Climate change has contributed to a range of environmental issues such as the loss of the world’s fertile soil, biodiversity, indigenous plants and seeds, and shifts in weather patterns; it continues to pose a threat to the future survival of humanity. According to scientists, if not effectively addressed in the next 50 years, the rates at which chemical pollution, decarbonization, soil erosion, and desertification are taking place will not only endanger human health, but we will no longer have adequate arable topsoil to grow food for humanity.
Failure to protect and regenerate the topsoil on the over 4 billion acres of cultivated farmland, the 10 billion acres of forestland, and the 8 billion acres of pasture land may lead to gross inaccessibility to food. Keeping global warming to below 2 degrees Celsius under such circumstances may not be possible. The great thing about regenerative agriculture is that it does not harm the land but instead improves it. It entails practices that revitalize the soil and environment.
Regenerative Farming Practices
Practicing regenerative agriculture improves soil quality and health, leading to productive farms and healthy communities. It is normally undertaken in a dynamic and holistic way as it incorporates organic farming practices and permaculture. It also includes practices such as conservation tillage, crop rotation, planting of cover crops, pasture cropping, mobile animal shelters, and composting, amongst others.
Reasons for Adopting Regenerative Agriculture
As a way of decreasing greenhouse gas emissions; embracing a new food production system that is sustainable could help address the negative effects of climate change. The current industrial farming system is responsible for about 44% – 57% of global greenhouse gas emissions. Shifting to regenerative agriculture could have a huge positive impact on the environment.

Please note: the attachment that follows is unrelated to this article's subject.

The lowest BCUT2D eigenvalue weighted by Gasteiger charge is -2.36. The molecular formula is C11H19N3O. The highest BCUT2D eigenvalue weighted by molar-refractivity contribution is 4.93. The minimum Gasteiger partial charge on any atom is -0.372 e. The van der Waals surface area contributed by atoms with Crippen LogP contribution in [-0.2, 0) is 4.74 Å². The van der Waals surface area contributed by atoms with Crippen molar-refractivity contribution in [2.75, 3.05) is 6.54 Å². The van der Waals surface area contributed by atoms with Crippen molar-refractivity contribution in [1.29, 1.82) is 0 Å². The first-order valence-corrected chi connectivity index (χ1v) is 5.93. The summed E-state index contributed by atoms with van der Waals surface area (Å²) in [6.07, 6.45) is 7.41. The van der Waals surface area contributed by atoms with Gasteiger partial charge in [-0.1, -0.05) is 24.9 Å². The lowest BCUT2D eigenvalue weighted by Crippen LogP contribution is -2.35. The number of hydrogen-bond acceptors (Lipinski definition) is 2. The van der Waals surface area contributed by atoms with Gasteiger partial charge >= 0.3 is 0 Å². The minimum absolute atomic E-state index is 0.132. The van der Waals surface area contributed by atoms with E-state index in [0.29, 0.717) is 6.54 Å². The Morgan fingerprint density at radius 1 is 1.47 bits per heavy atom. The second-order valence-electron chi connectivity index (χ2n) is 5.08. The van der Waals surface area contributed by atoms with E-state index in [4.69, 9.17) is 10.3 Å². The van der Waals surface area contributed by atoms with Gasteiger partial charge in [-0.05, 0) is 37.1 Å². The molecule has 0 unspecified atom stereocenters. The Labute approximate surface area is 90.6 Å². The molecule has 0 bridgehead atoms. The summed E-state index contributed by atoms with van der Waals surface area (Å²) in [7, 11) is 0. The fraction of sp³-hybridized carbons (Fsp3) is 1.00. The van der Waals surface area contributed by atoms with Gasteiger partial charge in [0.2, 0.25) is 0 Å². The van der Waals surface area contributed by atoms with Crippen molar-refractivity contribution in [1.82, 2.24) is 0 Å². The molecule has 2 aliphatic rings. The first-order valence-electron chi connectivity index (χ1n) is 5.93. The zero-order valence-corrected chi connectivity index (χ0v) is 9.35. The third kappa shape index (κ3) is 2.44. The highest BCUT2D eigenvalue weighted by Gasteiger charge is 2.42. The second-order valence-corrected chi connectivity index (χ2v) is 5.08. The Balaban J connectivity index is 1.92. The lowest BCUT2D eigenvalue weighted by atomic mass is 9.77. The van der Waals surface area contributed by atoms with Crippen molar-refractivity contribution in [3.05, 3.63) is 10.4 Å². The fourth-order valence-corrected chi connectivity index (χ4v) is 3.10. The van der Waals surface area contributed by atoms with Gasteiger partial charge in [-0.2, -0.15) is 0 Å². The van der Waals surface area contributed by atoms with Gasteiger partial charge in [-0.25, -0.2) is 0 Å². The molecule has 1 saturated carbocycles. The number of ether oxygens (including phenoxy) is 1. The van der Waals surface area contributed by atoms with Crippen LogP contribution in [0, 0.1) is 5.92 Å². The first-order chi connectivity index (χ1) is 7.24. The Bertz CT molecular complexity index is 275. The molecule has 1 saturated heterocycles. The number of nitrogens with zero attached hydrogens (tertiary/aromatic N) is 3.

Reversal of greenhouse gas emissions is, however, not adequate. Land should be managed in a way that enables the capture and storage of carbon from the atmosphere. Regenerative agriculture involves practices such as no-tillage of land, or crop rotation, and such makes it possible for carbon to be stored in the land.
Biodiversity is quite fundamental to agricultural production and ensures food security. It is also a valuable element of environmental conservation. One-third of Earth’s surface is covered by grassland and about 70% of it has been degraded. Engaging in regenerative agriculture ensures restoration of the degraded land, as measures are undertaken to conserve grasslands.
Preservation of Traditional Farming Knowledge
Some of the regenerative agricultural practices are similar to traditional farming practices that ancient communities used to help conserve the environment and biodiversity. Having an understanding of indigenous farming practices can be of great benefit as they tend to reveal vital ecological clues that can be utilized for the development of organic agricultural systems.
Embracing regenerative agriculture makes it possible for soil health to be improved to the extent that it even becomes drought resistant. The addition of organic matter to the soil increases the soil’s water-holding capacity. Also, through regenerative agriculture, soil organic matter gets built.
For more information on regenerative agriculture; visit EAT Community and get to also engage with expert farmers that are committed to championing planet health.